I met Julie a little over ten years ago on a blind date. Prior to us meeting I knew only that she was a nurse and based off the picture I had seen, she was beautiful. Seeing her in person quickly confirmed her attractive physical attributes, but I had no idea at the time those would be outshined by the qualities she possessed within.
I always knew nursing was a tough job, at least what I heard of it. Grueling hours, tough patients, and less pay than other medical professions. However seeing the person you love endure that on a daily basis, working in oncology no less, gave me such a heightened perspective on how nurses lives really are. The first year or so, Julie worked nights. Then she flipped to days, but started going to school part time with the goal of becoming a Nurse Practitioner at Memorial Sloan Kettering. It wasn’t easy for us. We would see each other at crazy times or go stretches relying on phone calls and texts. But I was always in awe of how she juggled the insane schedule and our relationship, never compromising her ability to be the best nurse to her patients and friend to her coworkers.
This appreciation of how Julie truly embodies what it is to be a nurse came early in our relationship. Within the first year, my aunt who battled uterine leiomyosarcoma seven years earlier had a recurrence. Julie didn’t not know much about this GYN cancer as she worked on the head and neck floor at Sloan. Being the person that she is, though, she took a vested interest in my aunt’s care even though she barely knew her at the time. She would be sure to stop by my aunt’s floor after her long shift to help ease any fears she had. I could see firsthand how empathetic Julie was, and I loved her for that. It was this experience that inspired her to specialize as a Gynecology Oncology Nurse Practitioner, a role she has been dedicated to for the last five years.
Now that we’re together over ten years and married over five, I need no reminder that I’ve married a smart, compassionate, hardworking woman. Julie has shown those qualities countless times over the years and is always looking for ways to give back and help people. This year, for example, Julie has coordinated a campaign, raising over $11,000 so far for MSK’s Cycle for Survival. She’s ridden and fundraised three times in the past, but this year our family has extra motivation as we ride to eradicate rare cancers like the pancreatic cancer her mom is currently battling. I’m so thankful to have found someone who is endlessly motivated to make the lives of others better, any way she can. I’m a lucky guy.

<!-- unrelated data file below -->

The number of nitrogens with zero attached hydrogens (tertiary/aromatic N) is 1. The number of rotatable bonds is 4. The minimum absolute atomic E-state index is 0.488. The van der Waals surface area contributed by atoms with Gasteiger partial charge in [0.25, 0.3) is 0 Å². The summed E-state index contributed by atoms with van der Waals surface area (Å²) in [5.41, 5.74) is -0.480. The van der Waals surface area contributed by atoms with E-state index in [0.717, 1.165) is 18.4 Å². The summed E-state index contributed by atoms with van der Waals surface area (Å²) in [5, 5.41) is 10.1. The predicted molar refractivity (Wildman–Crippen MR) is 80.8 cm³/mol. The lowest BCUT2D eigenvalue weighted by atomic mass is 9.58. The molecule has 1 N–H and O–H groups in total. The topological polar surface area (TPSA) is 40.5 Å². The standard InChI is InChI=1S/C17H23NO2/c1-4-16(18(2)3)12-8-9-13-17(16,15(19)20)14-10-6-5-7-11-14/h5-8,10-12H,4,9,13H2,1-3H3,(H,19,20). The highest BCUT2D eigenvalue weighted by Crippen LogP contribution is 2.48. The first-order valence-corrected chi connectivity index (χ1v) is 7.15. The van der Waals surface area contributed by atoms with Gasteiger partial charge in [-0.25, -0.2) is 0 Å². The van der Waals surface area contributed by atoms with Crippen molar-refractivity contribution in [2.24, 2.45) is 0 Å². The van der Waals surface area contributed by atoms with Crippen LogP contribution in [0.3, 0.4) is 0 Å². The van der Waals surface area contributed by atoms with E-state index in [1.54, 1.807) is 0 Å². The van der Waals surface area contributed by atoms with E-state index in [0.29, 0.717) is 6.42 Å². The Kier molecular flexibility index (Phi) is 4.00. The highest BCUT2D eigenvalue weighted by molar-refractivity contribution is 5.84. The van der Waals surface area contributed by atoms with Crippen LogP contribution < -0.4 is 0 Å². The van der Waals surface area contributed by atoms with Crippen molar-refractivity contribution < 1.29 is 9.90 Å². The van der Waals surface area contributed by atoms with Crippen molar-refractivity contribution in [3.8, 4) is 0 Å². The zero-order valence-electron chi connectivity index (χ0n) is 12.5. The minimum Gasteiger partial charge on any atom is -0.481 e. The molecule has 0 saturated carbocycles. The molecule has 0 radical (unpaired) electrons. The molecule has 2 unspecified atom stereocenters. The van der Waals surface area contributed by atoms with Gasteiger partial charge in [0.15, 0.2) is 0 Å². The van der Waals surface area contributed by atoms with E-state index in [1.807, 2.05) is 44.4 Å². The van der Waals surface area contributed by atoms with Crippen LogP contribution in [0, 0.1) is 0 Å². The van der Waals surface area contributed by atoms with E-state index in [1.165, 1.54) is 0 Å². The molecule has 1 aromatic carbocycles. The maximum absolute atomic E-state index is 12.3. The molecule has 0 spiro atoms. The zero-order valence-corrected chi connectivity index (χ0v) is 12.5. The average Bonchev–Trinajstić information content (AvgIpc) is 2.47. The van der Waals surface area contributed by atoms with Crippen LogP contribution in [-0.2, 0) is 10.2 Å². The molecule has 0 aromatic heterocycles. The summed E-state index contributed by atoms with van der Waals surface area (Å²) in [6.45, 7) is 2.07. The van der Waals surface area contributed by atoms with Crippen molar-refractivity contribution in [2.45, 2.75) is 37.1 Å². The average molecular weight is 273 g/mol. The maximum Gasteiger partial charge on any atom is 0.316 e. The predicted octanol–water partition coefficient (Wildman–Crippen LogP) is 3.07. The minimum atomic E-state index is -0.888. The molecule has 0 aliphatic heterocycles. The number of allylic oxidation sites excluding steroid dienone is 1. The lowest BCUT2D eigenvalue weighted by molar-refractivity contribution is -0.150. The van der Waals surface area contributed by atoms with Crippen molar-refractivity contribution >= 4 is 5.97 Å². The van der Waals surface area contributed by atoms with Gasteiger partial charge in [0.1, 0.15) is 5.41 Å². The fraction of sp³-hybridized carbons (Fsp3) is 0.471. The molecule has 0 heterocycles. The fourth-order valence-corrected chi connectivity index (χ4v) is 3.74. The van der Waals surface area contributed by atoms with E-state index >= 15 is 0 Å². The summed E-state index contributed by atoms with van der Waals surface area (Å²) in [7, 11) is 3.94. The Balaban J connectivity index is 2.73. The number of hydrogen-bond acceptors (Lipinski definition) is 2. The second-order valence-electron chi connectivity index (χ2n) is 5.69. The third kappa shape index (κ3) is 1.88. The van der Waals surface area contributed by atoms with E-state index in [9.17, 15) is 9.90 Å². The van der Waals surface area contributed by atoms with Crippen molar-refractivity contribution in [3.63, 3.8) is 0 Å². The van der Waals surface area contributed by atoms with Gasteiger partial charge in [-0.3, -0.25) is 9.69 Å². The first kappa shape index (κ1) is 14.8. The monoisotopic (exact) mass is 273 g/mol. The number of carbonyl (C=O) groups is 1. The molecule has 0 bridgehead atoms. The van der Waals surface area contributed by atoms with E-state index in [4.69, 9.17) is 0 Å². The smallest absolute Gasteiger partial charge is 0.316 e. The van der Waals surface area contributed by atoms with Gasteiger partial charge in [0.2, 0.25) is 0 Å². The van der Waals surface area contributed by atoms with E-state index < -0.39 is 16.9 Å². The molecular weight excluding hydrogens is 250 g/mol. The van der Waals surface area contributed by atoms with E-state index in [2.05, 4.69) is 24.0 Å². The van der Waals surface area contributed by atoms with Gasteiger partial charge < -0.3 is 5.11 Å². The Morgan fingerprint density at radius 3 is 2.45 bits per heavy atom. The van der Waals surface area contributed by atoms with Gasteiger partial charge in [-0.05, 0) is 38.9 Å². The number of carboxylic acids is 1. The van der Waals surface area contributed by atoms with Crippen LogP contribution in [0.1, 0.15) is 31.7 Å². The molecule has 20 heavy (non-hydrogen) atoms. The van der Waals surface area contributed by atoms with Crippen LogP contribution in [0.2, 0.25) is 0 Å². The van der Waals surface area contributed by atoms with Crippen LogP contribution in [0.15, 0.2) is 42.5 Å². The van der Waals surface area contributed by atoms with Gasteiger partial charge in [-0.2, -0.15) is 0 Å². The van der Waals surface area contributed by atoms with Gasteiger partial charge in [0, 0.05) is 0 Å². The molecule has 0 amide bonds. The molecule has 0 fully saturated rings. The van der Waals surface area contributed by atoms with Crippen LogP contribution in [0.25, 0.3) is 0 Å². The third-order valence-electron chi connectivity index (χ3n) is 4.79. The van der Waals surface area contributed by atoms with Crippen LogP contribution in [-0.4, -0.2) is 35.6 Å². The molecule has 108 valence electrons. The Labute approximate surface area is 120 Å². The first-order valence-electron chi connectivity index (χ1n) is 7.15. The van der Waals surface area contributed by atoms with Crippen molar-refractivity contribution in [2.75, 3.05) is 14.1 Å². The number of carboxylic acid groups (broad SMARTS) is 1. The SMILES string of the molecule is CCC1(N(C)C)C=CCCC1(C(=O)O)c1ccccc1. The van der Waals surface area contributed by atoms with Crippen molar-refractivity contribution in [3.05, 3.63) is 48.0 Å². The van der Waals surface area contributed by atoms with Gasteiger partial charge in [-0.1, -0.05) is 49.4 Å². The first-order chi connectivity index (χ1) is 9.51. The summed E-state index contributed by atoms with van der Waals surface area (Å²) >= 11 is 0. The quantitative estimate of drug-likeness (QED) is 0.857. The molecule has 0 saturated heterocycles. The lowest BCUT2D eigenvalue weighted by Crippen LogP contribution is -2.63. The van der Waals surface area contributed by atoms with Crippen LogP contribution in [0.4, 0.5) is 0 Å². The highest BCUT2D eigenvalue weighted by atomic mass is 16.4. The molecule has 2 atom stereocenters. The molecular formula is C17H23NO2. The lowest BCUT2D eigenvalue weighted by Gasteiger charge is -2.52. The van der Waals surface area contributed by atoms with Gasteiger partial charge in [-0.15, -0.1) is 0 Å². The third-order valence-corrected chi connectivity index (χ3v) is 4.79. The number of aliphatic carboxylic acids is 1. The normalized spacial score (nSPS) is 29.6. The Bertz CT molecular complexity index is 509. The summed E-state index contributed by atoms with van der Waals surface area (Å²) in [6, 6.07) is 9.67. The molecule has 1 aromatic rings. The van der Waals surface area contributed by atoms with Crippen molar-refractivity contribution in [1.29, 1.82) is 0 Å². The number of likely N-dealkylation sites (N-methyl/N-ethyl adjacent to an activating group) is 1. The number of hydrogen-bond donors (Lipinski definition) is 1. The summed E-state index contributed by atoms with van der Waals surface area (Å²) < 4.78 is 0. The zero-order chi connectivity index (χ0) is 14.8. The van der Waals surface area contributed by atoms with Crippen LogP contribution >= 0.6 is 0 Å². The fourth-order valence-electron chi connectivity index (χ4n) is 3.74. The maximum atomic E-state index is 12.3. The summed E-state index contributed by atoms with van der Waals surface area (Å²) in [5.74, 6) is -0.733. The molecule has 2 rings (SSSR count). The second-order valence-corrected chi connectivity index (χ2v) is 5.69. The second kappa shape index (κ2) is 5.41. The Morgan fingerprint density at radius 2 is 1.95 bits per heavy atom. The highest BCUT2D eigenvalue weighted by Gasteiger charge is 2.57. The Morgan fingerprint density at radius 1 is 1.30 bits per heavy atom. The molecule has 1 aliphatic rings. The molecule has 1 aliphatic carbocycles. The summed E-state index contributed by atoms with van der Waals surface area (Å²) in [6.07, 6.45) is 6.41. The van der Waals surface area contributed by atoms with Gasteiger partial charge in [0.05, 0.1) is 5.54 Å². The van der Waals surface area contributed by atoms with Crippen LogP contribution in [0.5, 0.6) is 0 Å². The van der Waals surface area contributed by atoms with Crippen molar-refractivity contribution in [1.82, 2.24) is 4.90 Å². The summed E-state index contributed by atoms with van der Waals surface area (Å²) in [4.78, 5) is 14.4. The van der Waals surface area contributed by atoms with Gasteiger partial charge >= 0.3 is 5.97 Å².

Joyce Rash, mother of Joanne Rash, MPAS, PA-C
Since she was a little girl, Joanne has always had a big heart for helping others. When she was in elementary school, she helped take care of classmates who got hurt on the playground. During her college years she worked at a nursing home caring for elderly patients. For the last 13 years she has been treating cancer patients.
In 2002 Joanne’s brother became deathly ill and was diagnosed with type 1 diabetes. After my son and I were sent home from the doctor’s office, I called Joanne. Over the phone she talked me through the procedure for giving him an insulin shot and I continued to consult with Joanne throughout that scary night checking his blood sugar. Only with Joanne’s knowledge and expertise did he survive that awful night. When Joanne’s son was diagnosed with type 1 diabetes at age five, Joanne became very involved with the Juvenile Diabetes Research Foundation fundraising efforts to combat diabetes.
Two years ago when I had my knee replacement surgery, Joanne drove to our home several times after working a full day at the gynecologic oncologist clinic to help with my recovery. She even helped put on my compression stockings.
She cares for her cancer patients with knowledge, dedication, and kindness just as she cares for her family. She is an active participant in the “Sparkle of Hope” fundraiser event working to find a cure for cancer at the University of Wisconsin. Even with her busy schedule, she finds time to give presentations at SGO meetings. I love and admire her for her dedication to her cancer patients and her willingness to work long hours to provide the best care for them.